1. Nuclear magnetic resonance (NMR): principles and applications

    The basis for the phenomenon of nuclear magnetic resonance (NMR) is the ability of certain nuclei possessing both intrinsic angular momentum or ''spin'' I and magnetic moment to absorb electromagnetic energy in the radio frequency range. In principle, there are approximately 200 nuclei which may be investigated using the NMR technique. The NMR spectrum consists of intensity peaks along an axis calibrated in terms of the steady magnetic field or the frequency of the radiofrequency electromagnetic radiation. Analysis of the number, spacing, position and intensity of the lines in an NMR spectrum consists of intensity peaks along an axis calibrated in terms of the steady magnetic field or the frequency of the radiofrequency electromagnetic radiation. Analysis of the number, spacing, position and intensity of the lines in an NMR spectrum provides a variety of qualitative and quantitative analytical applications. The most obvious applications consist of the measurements of nuclear properties, such as spin number and nuclear magnetic moment. In liquids, the fine structure of resonance spectra provides a tool for chemical identification and molecular structure analysis. Other applications include the measurements of self-diffusion coefficients, magnetic fields and field homogeneity, inter-nuclear distances, and, in some cases, the water content of biological materials. (author)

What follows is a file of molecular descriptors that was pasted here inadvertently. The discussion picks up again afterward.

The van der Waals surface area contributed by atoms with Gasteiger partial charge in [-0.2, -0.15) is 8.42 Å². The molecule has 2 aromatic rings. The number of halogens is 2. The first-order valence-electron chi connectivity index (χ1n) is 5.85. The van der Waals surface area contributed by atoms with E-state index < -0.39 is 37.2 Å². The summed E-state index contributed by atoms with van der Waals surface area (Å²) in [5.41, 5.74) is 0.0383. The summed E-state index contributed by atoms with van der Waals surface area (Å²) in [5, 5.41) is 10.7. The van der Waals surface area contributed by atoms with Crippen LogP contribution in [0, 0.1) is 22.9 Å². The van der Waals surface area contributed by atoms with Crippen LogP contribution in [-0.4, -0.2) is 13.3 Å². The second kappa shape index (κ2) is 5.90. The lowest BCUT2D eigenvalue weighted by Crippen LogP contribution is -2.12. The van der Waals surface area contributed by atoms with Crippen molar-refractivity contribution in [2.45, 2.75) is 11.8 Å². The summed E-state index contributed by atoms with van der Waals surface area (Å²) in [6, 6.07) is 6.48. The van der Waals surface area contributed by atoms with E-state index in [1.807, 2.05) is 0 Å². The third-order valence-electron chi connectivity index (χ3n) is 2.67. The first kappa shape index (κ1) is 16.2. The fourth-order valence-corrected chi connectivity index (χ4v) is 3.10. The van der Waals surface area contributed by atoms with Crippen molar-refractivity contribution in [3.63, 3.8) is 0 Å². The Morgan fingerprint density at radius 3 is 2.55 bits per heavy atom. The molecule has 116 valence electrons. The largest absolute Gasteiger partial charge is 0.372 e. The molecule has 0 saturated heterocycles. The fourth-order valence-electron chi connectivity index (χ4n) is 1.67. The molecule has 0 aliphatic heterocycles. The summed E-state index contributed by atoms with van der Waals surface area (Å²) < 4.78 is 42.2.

2. Theory of nuclear magnetic moments - LT-35

    The purpose of these notes is to give an account of some attempts at interpreting the observed values of nuclear magnetic moments. There is no attempt at a complete summary of the field as that would take much more space than is used here. In many cases the arguments are only outlined and references are given for those interested in further details. A discussion of the theory of nuclear magnetic moments necessitates many excursions into the details of the nuclear models because the magnetic moments have a direct bearing on the validity of these models. However the main emphasis here is on those features which tend to explain the magnetic moments and other evidence is not discussed unless it has a direct bearing on the problem. In the first part of the discussion the Shell Model of the nucleus is used, as this model seems to correlate a large body of data relating to the heavier nuclei. Included here are the modifications proposed to explain the fact that the experimental magnetic moments do not fit quantitatively with the exact predictions of the Shell Model. The next sections deal with some of the more drastic modifications introduced to explain the large nuclear quadrupole moments and the effect of these modifications on the magnetic moments. Finally we turn to more detailed investigations of the light nuclei, in particular the - Conjugate nuclei. (author)